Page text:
Strains with high amounts of Myrcene:

  • Purple Urkle
  • Harlequin
  • Blue Dream
  • OG Kush
  • Tangie

Pinene

Pinene is a common terpene that derives its name from its “piney” scent. The most common form of vegetation this terpene can be found in is, of course, pine trees. It is also found in high amounts in turpentine, rosemary and cannabis.

Pinene Aroma: pine-like, herbal

Pinene Effects: pinene is significant for the endocannabinoid system because it forms the basis for the CB2 ligand, according to a study published in the British Journal of Pharmacology in 2011.  Other studies show that pinene is beneficial for respiratory conditions, pain relief, calming inflammatory responses, and for fighting cancer.

It also appears to play a role in memory retention. Several studies have linked improved memory retention in Alzheimer’s patients to THC in certain marijuana strains. Some speculate that the way in which pinene and THC works together plays an important part in this particular effect.

Strains with high amounts of Pinene:

  • Double Dream
  • Grape Ape
  • Pineapple Express
  • Citrus Sap
  • Cannatonic
  • Harlequin
  • Shark Shock

Limonene

Limonene is most known for its presence in citrus fruit and for its one-of-a-kind tangy-bitter odor and taste. It is found in high amounts in fruits like lemon, orange and grapefruit, and spices such as rosemary, peppermint, and juniper. It can also be found in many different strains of cannabis.

Limonene Aroma: Citrusy, sweet

Limonene Effects: Limonene is a powerful healer by itself and also has a great effect as part of the “Entourage” for cannabis therapy. Therapeutic effects include digestive relief, anti-fungal, a natural treatment for anxiety and depression, and a powerful stimulator for the immune system. This last effect makes it a powerful ally in healing cancer, something that scientists have been studying for years.

Strains with high amounts of Limonene:

  • Lemon Haze
  • Durban Poison
  • Jack the Ripper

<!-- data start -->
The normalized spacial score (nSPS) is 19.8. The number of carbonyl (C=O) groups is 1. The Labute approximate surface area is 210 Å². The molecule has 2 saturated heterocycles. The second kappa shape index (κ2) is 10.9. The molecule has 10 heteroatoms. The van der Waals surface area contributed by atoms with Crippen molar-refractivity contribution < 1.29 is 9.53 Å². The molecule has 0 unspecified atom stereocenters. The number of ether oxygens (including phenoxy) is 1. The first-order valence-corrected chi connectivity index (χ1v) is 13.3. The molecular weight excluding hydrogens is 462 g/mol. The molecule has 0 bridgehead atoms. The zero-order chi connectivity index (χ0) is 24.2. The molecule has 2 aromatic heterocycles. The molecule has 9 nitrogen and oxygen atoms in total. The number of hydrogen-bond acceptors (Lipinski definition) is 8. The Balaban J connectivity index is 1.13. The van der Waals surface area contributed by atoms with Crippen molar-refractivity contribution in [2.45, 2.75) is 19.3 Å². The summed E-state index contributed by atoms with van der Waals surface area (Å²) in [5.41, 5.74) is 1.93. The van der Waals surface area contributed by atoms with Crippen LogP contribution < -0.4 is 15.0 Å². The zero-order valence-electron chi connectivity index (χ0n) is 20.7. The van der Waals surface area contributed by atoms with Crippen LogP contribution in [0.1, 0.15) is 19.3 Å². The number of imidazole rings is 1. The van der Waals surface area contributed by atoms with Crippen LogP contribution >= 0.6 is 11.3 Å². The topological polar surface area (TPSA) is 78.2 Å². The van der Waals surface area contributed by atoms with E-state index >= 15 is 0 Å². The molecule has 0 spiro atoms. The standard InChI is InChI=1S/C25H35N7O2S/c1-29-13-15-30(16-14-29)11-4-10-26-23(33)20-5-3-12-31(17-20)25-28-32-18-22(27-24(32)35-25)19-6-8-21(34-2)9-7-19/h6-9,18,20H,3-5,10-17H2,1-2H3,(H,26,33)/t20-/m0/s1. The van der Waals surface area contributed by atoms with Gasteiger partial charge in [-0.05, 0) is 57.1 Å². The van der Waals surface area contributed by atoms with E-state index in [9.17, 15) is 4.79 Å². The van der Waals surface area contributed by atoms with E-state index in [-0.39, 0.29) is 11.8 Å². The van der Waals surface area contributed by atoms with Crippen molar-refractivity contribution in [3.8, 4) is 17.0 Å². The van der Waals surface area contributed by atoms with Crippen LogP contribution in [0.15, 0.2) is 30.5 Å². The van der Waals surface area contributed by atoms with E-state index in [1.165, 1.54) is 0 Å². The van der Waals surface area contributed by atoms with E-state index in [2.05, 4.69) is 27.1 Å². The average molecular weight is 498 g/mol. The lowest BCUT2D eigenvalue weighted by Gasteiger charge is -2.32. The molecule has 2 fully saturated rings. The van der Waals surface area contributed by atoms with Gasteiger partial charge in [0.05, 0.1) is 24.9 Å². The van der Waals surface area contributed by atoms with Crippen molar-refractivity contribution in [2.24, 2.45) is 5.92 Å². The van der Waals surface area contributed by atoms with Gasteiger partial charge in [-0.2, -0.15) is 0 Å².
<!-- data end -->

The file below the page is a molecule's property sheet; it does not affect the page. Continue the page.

• Lemon Meringue
  • Lemon OG
  • Black Cherry Soda

Linalool

Linalool is a terpene that is most known for its presence in the relaxing herb lavender, which has been used as a sleep aid for thousands of years. It is abundant in Kush strains where it offers mood-elevating qualities.

Linalool Aroma: lavender-like, tropical, floral, spicy

Linalool Effects: 

Linalool is vital for the production of many essential elements in the body, including vitamin E. Besides its ability to calm the nervous system for stress reduction, Linalool is known as an anti-inflammatory. It has also shown promise as an anti-seizure/anticonvulsant agent. A 2010 Brazilian study of three types of linalool terpenes in mice found that all three helped dissipate convulsive responses. Could the presence of linalool in some strains of cannabis add to its known effectiveness for pediatric seizures and seizures in adults? Hopefully time (and research) will tell.

Strains with high amounts of Linalool:

  • Dos-si-Dos
  • Kosher Kush
  • Lavender
  • Grandaddy Purple
  • Zkittlez

Humulene

Humulene is most prominently found in hops as well as sage, coriander, ginseng and cannabis. It is similar to Myrcene in many ways.

Humulene Aroma: herbal, musky

Humulene Effects: this is a sesquiterpene and, as such, is a powerfully healing substance. Like many terpenes, it also has anti-inflammatory and analgesic effects. It has shown to be an appetite suppressant and can help with allergies.